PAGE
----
At Skye View Farms in Elmwood, P.E.I., Alex Docherty has warehouses full of seed potatoes harvested this fall, with nowhere to sell them other than on Prince Edward Island.
Those potatoes are still not allowed to leave the province.
Docherty said the last year has been challenging.
"You couldn't measure the impact, in my opinion. There's millions and millions of dollars lost, and good food went to waste, and it's not over, that's the problem," Docherty said.
"We're just concerned that it won't open because the powers that be in Ottawa didn't give the U.S. any pushback last year. So that's why I think it's going to happen again."
While at least half of P.E.I. potato producers grow some seed along with potatoes for the fresh market and processing, Docherty only grows seed potatoes.
"In our case, it's pretty frustrating because I have my customers now are calling from off-Island wondering can we buy your seed, and I have no idea," Docherty said.
"There's a million pounds that should be going to Ontario. I actually have the buyer from Ontario coming here next Thursday to look at them, and I still can't sell them. That's frustrating."
There's a million pounds that should be going to Ontario.... That's frustrating.— Alex Docherty, Skye View Farms
Docherty said he planted fewer potatoes this year, but still went ahead, despite not knowing what markets there would be.
"Back in the spring, people were saying, don't plant. Well, what was I going to do? I don't grow pumpkins. I don't grow turnips," Docherty said.
"Because where would I be, if the powers that be say 'Yep, you're good to go' and the warehouse is empty right? It's just what we do, and it's all a risk and a gamble, but it's what we do."
Docherty said one of the lowest moments for him was watching his son destroying the potatoes they had grown together.
"It's something you don't forget. I just hope I don't see it again in my lifetime," Docherty said.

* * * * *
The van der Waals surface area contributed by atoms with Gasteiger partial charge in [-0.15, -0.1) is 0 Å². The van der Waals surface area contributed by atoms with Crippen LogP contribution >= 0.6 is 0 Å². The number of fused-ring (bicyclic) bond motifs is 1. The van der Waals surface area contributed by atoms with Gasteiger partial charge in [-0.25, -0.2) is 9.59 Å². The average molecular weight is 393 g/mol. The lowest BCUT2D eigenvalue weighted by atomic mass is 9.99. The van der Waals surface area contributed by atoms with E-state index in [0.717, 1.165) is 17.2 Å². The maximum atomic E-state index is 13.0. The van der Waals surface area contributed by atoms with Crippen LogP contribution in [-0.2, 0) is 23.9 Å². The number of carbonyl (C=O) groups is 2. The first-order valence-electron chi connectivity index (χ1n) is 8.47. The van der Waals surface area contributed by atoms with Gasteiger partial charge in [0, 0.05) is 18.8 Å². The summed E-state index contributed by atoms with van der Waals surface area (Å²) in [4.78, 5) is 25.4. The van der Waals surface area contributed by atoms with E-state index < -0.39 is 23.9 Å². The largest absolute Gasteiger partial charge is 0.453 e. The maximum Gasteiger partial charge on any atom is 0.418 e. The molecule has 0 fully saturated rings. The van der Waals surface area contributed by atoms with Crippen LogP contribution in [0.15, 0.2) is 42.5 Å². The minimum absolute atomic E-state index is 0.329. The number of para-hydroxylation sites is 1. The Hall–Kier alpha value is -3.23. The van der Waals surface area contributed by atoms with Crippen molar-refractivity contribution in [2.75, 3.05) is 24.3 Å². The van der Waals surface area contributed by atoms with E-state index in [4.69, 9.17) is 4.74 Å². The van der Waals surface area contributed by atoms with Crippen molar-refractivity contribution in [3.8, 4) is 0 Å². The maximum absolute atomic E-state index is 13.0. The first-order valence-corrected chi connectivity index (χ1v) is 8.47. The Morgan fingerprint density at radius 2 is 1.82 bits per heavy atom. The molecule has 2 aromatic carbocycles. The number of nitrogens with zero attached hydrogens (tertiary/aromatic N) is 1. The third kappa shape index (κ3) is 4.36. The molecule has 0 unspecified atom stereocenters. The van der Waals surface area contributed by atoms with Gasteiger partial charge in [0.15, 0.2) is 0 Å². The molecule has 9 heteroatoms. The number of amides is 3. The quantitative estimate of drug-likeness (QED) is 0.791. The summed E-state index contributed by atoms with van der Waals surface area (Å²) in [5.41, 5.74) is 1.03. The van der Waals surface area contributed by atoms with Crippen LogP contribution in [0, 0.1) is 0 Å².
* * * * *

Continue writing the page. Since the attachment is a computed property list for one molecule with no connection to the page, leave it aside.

"It was a disgrace to have it happen. There's people should wear bags over their heads for letting it happen."
John Visser had only been chair of the P.E.I. Potato Board for a few days when the federal agriculture minister called to say the agency was suspending the export of Island potatoes to the United States.
Visser described the last year as "a rollercoaster ride" — with long term impacts still being felt.
"There's a lot of people that want our seed, and those markets are gone for the foreseeable future," Visser said.
"Our fathers, and sometimes grandfathers, worked hard to develop those markets, and with the stroke of a pen they were gone."
"It's going to take hard work, and good communications to get those markets back," Visser said.
"Some of them won't come back, because if somebody else fills your need, and you're reasonably happy with that, you're not going to take a chance on a place where the government may step in again."
Visser said there have been other impacts on the industry on the Island.
"I've not heard of any farmers that were bankrupt. I know there's a couple of farmers that went out of business, or quit farming this year," Visser said.
"Was it directly related to the wart? Probably not, but it would definitely have been a factor. Just one more nail in the coffin. You can only take so many nails."
Just one more nail in the coffin. You can only take so many nails.— John Visser, Chair, P.E.I. Potato Board
Visser said he worries something like the border closure could happen again.
"If people don't want to communicate well, and certain other dynamics, political pressure is put on by parties from outside, forces that we have no control over, anything's possible," Visser said.
"Hopefully people will understand that we do have a good plan in place, and our food is safe, and our seed is also safe."